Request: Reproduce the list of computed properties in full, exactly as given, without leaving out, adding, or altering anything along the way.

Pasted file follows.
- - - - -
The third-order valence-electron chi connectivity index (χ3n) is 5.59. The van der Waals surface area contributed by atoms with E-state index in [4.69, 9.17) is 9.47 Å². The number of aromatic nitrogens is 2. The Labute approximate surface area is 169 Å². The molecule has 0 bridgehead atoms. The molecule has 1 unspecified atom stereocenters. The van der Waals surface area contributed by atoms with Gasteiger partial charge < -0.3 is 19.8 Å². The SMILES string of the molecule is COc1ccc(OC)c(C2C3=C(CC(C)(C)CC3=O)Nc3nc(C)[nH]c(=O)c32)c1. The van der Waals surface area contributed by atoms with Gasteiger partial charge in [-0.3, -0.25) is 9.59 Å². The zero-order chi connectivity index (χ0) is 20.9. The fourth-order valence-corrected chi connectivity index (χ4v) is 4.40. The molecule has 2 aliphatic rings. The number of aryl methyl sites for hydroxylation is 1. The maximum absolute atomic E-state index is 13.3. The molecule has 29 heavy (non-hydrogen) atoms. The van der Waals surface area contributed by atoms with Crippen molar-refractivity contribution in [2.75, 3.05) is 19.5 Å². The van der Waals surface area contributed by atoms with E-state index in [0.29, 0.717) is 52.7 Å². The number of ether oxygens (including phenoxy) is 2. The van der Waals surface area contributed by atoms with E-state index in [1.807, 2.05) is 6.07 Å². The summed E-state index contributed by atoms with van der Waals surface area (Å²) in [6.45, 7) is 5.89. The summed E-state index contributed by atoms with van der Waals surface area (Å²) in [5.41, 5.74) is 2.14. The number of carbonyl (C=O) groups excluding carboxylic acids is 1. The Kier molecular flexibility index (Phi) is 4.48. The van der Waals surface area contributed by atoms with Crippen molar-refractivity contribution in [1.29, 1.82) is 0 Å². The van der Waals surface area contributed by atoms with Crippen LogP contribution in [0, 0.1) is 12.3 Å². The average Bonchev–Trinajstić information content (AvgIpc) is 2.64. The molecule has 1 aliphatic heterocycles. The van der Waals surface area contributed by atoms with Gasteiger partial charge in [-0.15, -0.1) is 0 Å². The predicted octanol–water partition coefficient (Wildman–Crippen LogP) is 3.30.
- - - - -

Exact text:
The third-order valence-electron chi connectivity index (χ3n) is 5.59. The van der Waals surface area contributed by atoms with E-state index in [4.69, 9.17) is 9.47 Å². The number of aromatic nitrogens is 2. The Labute approximate surface area is 169 Å². The molecule has 0 bridgehead atoms. The molecule has 1 unspecified atom stereocenters. The van der Waals surface area contributed by atoms with Gasteiger partial charge < -0.3 is 19.8 Å². The SMILES string of the molecule is COc1ccc(OC)c(C2C3=C(CC(C)(C)CC3=O)Nc3nc(C)[nH]c(=O)c32)c1. The van der Waals surface area contributed by atoms with Gasteiger partial charge in [-0.3, -0.25) is 9.59 Å². The zero-order chi connectivity index (χ0) is 20.9. The fourth-order valence-corrected chi connectivity index (χ4v) is 4.40. The molecule has 2 aliphatic rings. The number of aryl methyl sites for hydroxylation is 1. The maximum absolute atomic E-state index is 13.3. The molecule has 29 heavy (non-hydrogen) atoms. The van der Waals surface area contributed by atoms with Crippen molar-refractivity contribution in [2.75, 3.05) is 19.5 Å². The van der Waals surface area contributed by atoms with E-state index in [0.29, 0.717) is 52.7 Å². The number of ether oxygens (including phenoxy) is 2. The van der Waals surface area contributed by atoms with E-state index in [1.807, 2.05) is 6.07 Å². The summed E-state index contributed by atoms with van der Waals surface area (Å²) in [6.45, 7) is 5.89. The summed E-state index contributed by atoms with van der Waals surface area (Å²) in [5.41, 5.74) is 2.14. The number of carbonyl (C=O) groups excluding carboxylic acids is 1. The Kier molecular flexibility index (Phi) is 4.48. The van der Waals surface area contributed by atoms with Crippen molar-refractivity contribution in [1.29, 1.82) is 0 Å². The van der Waals surface area contributed by atoms with Crippen LogP contribution in [0, 0.1) is 12.3 Å². The average Bonchev–Trinajstić information content (AvgIpc) is 2.64. The molecule has 1 aliphatic heterocycles. The van der Waals surface area contributed by atoms with Gasteiger partial charge in [-0.15, -0.1) is 0 Å². The predicted octanol–water partition coefficient (Wildman–Crippen LogP) is 3.30.